The world itself is held together by eight Overminds—beings of artificial intelligence that manage things like weather, time, order, chaos, and conflict.
Story and Themes
Grim Jack begins his adventure inside VGO with an act of mercy, which ends up setting on a path toward his greater destiny. Much to the chagrin of Cutter, his NPC companion, Jack consistently chooses the moral option, as opposed to the profitable one. This goes a long way to make Jack a likable character, and creates entertaining tension between him and his stealing, drinking, and gambling companion. Jack’s talents and ingenuity take him on a journey that ends up impacting the millions of human players who have transitioned over, and the NPCs.
Side note: The millions of NPCs in Viridian Gate are a curiosity that have yet to be fully explained by the author (though it appears this mystery is intentional). There are main character NPCs who are key to the story, and essential in creating the dynamics that make it so enjoyable. The main difference is, if the NPC dies, it’s gone for good. All of this begs the question – what ARE the NPCs? Are they beings of artificial intelligence like the Overminds? Perhaps we’ll find out eventually.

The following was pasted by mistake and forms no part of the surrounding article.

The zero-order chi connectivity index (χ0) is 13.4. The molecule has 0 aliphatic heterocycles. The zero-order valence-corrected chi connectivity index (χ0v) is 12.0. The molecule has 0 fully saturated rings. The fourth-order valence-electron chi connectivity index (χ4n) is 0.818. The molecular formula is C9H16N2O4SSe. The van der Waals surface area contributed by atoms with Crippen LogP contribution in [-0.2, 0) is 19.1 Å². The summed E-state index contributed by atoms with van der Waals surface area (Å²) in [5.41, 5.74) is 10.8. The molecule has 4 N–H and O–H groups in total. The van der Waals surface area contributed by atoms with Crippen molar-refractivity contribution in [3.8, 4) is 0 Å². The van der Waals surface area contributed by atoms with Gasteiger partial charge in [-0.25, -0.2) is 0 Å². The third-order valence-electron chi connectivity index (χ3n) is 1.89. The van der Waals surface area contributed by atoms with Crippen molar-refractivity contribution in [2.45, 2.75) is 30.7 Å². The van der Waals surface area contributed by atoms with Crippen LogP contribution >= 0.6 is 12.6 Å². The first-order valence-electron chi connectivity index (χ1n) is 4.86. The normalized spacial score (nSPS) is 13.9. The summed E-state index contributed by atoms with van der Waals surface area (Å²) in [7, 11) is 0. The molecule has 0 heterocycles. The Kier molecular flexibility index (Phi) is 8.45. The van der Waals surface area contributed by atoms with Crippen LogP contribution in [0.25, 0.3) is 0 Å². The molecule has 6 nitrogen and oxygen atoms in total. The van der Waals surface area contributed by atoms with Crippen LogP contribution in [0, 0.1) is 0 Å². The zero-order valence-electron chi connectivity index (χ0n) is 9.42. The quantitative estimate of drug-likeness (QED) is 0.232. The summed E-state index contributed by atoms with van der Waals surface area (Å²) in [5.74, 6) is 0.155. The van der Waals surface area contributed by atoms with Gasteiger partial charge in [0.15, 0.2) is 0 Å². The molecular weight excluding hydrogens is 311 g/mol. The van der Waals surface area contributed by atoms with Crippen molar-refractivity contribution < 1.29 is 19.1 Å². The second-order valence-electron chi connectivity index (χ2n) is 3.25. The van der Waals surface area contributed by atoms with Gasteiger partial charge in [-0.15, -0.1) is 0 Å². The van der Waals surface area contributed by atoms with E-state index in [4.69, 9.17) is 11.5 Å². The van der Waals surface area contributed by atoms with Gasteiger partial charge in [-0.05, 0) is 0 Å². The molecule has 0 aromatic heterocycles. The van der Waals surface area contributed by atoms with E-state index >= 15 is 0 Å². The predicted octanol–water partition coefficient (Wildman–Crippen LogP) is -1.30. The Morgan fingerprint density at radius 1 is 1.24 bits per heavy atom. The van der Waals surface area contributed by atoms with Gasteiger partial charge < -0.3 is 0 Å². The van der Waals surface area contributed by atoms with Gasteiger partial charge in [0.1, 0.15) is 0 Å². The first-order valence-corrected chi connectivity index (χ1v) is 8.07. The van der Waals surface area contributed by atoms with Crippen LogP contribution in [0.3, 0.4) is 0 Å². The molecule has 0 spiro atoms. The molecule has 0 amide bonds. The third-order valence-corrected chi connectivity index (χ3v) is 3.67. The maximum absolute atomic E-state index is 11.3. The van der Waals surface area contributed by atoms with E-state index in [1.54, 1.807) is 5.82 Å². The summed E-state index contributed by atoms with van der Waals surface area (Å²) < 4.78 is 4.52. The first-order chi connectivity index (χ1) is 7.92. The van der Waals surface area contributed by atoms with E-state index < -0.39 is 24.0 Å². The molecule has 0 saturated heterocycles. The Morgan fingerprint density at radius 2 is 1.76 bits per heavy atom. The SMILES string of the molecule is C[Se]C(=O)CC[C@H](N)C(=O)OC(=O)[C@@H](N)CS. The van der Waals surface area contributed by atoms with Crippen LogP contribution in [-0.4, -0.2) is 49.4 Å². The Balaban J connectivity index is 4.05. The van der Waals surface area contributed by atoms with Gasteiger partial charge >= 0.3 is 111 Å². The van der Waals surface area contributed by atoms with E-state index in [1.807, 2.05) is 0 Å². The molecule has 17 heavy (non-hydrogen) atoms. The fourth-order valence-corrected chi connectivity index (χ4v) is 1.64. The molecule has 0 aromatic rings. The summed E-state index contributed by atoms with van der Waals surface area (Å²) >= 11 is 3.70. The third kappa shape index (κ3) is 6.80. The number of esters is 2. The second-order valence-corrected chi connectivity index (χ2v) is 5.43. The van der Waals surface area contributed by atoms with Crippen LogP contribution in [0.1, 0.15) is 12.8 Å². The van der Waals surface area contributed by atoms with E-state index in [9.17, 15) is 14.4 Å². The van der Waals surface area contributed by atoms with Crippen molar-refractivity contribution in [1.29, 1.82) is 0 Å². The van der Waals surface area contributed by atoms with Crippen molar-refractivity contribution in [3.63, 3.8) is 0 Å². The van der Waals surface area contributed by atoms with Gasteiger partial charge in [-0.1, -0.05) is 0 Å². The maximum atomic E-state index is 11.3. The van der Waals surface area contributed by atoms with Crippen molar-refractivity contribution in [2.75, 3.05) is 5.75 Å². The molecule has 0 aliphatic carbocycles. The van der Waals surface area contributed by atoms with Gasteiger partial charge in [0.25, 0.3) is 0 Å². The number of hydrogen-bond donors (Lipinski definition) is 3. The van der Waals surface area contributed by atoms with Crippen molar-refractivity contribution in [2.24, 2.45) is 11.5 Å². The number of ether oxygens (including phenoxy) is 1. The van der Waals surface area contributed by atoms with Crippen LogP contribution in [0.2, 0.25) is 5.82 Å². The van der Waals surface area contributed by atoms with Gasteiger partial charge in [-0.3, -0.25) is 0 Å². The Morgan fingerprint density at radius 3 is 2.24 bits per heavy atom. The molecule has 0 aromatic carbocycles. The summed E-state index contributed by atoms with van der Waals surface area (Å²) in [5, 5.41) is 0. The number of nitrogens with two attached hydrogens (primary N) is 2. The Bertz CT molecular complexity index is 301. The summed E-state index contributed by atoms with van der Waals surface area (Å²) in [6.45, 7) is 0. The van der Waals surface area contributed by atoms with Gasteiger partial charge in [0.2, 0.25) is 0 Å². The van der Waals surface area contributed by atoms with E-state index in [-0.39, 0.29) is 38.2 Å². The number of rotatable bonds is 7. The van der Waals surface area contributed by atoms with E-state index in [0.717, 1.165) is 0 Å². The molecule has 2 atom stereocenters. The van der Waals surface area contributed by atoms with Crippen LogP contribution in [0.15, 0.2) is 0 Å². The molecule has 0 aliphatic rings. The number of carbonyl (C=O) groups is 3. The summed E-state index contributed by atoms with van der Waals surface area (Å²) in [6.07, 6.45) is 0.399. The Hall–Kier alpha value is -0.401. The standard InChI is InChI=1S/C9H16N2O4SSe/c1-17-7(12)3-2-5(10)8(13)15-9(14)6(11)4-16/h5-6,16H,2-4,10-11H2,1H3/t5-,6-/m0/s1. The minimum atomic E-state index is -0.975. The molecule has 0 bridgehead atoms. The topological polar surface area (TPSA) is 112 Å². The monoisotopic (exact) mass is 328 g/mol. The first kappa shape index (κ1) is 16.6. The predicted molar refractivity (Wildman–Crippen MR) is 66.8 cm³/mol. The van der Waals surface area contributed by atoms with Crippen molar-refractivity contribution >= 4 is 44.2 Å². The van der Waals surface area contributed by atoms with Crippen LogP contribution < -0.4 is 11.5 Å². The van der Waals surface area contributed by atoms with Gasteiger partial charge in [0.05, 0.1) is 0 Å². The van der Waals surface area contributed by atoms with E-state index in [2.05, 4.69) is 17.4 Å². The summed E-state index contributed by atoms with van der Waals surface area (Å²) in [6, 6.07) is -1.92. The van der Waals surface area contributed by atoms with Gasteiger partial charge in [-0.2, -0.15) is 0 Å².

What makes Viridian Gate Online exceptional?
These books hooked me. Why?
First off, they’re wicked clever. Throughout the series, Grim Jack is faced with challenges that require him to defy seemingly insurmountable odds. Hunter has a knack for making things look particularly hopeless, then delighting you with an unforseen solution. I was regularly surprised by the inventive ways in which Grim Jack overcame the obstacles before him.